Since sweet cherries will not make it here, I have a hedge of Hansen bush cherries and Nanking bush cherries. The seed is large in proportion to the flesh but they are good and not bothered by pests. Because they are bushes, they can be picked much easier than regular cherries on a tree. What I don't eat, I can give to the chickens. I planted 7-8 high bush cranberries and they are starting to look pretty good.
The soil can be made acid enough for blueberries so I had a trench built 4'X 4'X 30' long, a tarp laid in to retain the moisture and the acidity for a while (in sand, remember!) and I use the water from the roof and channel it in the trench. At the end of that trench, a huge gooseberry bush gives me loads of berries for jam.
I planted also 26 mulberries but they are slow to establish since we are on the northern end of their range and they need protection from the deer. I've tested only 3-4 fruit this year. They will need chicken manure, and lots of it in spring next year.
Elderberries grow well in sand here too. So do aronias, and I have a nice hedge of these.They are very easy to get established and they reward you with lots of fruit from which you can make jam. Honeyberries and Haskaps are also well worth trying. My hubby made the mistake to tell me that he LOVED rhubarb. Well, thirty plants later, I have enough for all our neighbors and food pantries too.
Also, around every tree, there is a zone that needs constant mowing and hand weeding. I don't like weeding! Well, since something will grow there anyways, I seed with alfalfa, clover, butterfly weed, tansy (Phacelia Tanacetifolia) or the pink milkweed (common asclepia). They flower after the tree they are under so I can spray the trees with Neem oil if bugs threaten with no risk to my bees. My honey bees go to the apple blossoms but come back later to the other flowering plants underneath, so per square foot, I have a lot more blossoms over the course of a year. The orchards are seeded with Durana or Patriot clover, which is a lot more floriferous than regular dutch clover and I do not mow until I made sure the flowers have made seed heads. This way, I can keep the orchards in clover pretty much indefinitely. In the spring we also get wild mushrooms: Pleurotus (Oyster mushrooms) grow well on poplars and I canned 34 pints this year. Asparagus and strawberries as well as currants also take more care than I like, but I love them so! It is my hope to get the entire 7 acres in permaculture somehow.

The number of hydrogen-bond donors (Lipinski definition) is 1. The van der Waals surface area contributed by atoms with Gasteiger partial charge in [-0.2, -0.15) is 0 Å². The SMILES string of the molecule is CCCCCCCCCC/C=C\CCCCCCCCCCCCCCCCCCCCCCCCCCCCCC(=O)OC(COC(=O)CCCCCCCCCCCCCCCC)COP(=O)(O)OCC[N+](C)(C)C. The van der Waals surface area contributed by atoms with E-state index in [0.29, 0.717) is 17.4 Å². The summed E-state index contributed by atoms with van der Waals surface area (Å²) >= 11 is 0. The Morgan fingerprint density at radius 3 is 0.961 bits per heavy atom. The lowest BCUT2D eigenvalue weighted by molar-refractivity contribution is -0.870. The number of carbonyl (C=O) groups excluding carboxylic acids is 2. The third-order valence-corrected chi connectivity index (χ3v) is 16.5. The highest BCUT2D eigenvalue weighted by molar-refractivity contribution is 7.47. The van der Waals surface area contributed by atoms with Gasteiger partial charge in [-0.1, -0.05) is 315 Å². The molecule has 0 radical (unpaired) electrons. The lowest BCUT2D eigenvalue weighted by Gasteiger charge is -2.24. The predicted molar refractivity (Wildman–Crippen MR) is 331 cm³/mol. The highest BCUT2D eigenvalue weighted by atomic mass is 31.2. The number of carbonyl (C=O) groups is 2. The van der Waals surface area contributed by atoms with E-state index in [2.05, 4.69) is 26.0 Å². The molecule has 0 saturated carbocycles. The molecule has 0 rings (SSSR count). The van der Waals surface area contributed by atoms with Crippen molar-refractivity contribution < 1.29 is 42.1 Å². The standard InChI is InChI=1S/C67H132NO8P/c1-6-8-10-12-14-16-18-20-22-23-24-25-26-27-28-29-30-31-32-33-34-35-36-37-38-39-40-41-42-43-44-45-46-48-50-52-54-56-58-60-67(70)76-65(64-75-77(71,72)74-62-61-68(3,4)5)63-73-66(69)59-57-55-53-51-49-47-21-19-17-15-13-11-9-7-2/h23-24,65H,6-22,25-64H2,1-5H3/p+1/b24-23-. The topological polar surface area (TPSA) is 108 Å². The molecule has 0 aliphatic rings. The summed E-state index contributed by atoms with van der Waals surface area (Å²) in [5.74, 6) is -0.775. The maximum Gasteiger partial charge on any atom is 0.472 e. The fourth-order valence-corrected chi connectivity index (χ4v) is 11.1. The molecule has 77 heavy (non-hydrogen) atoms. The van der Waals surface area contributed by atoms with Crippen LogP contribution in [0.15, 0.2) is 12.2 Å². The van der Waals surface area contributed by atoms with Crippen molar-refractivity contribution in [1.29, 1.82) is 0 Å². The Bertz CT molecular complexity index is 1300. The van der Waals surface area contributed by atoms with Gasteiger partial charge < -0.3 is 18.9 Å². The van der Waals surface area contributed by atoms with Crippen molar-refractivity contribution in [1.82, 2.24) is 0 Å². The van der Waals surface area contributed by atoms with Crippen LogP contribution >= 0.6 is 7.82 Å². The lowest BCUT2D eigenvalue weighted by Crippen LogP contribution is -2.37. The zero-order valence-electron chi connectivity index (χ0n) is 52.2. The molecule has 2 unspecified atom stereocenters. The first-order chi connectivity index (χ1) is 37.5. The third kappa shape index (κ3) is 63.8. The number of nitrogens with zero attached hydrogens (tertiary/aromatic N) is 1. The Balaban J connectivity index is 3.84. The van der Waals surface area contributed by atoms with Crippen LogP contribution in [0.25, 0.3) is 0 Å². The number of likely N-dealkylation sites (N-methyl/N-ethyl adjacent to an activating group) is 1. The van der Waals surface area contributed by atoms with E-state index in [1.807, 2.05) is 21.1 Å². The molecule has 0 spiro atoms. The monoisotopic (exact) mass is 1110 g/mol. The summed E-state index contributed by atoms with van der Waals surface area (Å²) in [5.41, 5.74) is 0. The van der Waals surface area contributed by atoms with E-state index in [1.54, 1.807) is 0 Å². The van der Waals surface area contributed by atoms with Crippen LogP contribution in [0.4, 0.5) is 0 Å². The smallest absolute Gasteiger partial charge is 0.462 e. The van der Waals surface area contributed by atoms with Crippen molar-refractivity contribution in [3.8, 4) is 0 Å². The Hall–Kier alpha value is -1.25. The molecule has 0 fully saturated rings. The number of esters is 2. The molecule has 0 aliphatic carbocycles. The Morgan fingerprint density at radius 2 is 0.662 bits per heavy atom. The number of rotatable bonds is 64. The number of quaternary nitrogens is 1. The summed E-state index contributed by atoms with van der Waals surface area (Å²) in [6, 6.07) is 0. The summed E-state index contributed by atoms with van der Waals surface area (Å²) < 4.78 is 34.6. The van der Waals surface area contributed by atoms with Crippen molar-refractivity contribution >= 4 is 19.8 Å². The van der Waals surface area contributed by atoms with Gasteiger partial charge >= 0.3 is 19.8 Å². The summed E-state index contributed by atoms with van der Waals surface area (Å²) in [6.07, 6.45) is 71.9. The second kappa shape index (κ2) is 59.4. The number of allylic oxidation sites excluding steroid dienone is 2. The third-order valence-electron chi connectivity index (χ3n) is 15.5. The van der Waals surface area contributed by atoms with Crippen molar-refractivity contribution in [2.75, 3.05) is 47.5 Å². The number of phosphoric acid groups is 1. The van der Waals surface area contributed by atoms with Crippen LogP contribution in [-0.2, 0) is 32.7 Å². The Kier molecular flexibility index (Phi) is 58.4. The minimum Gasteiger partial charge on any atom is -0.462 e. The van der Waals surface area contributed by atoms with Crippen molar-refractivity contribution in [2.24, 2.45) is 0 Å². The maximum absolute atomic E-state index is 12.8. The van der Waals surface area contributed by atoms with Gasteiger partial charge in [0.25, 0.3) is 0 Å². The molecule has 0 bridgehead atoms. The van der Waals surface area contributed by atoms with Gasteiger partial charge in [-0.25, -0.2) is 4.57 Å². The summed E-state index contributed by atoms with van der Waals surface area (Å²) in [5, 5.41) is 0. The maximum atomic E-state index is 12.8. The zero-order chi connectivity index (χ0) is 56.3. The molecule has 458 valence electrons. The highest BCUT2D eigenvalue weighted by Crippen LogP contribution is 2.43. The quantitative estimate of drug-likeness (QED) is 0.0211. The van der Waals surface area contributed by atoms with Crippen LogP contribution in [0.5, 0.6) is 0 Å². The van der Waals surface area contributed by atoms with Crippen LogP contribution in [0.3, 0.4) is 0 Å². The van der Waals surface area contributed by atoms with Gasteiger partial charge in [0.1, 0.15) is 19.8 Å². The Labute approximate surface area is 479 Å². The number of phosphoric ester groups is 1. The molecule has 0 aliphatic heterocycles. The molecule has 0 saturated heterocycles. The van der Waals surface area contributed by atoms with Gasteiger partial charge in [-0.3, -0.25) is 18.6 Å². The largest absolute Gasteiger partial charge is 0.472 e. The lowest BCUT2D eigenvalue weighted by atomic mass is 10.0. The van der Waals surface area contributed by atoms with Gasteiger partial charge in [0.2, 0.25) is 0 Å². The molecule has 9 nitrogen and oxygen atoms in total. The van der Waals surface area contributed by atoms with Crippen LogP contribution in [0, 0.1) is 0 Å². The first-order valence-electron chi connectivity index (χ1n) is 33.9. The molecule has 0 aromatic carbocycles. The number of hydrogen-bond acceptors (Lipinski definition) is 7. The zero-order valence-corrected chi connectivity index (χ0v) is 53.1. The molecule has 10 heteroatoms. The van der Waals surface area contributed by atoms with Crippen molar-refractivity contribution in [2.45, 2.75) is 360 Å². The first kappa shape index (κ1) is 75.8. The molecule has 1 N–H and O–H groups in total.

Posts: 71
Location: San Francisco
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Tyler Ludens wrote:People often discuss perennial food plants here on permies, but to be honest I've had a hard time introducing them into my family's diet.  The only perennials we grow which we eat regularly are herbs and various onion relatives.  But these can hardly be considered to make up much of our diet.

Can those of you who eat perennials regularly please sharewhat you eat, are they nutrition crops (vitamins and minerals, like salad) or staples (carbohydrates, calorie crops).

Thank you!

Please note I am talking about plants, not animals.



I highly recommend reading the recipes of "vrat" foods. In Hinduism certain holidays and even holy days of the week observant Hindus do away with grains and legumes, oilseed derivatives, meat, alliums and instead work with tubers, fruits, nuts, pseudo-grains (and sometimes millets), dairy and veg.

Of course you don't have to be strict, incorporate meat and alliums but it's great ways to reimagine how perennial foods can be incorporated into whole dishes and be satisfying as well as wholesome.
 
pollinator
Posts: 1793
Location: Wisconsin, zone 4
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I apologize if I missed it, but I didn't see autumn olive mentioned.  I have several different varieties growing and they are excellent.  I have amber autumn olive which produces yellow berries, as well as a few types that produce the red berries.  The red have a tart taste at first, and then turn to sweet.  The amber berries are consistently mildly sweet.  They produce heavily and I eat a lot of them while they are in season and they last quite a while on the bush.  I also have and really like honeyberries, although mine don't produce much yet.  I have a few varieties of apple, with honeycrisp producing for a couple years now and a macintosh that has it's first apples this year.  My others are too young to produce yet.  I have a couple of mulberries that produce well and I enjoy them.  I have loads of sunchokes.  My favorite way of preparing them so far is to roast them on a flat sheet in olive oil.  I have a pretty good sized asparagus patch.  Nothing real groundbreaking here, and certainly not a large portion of my diet, but those are the perennials that I actually grow and eat.  Forgot to mention, I'm growing hardy kiwi as well, but they haven't produced yet.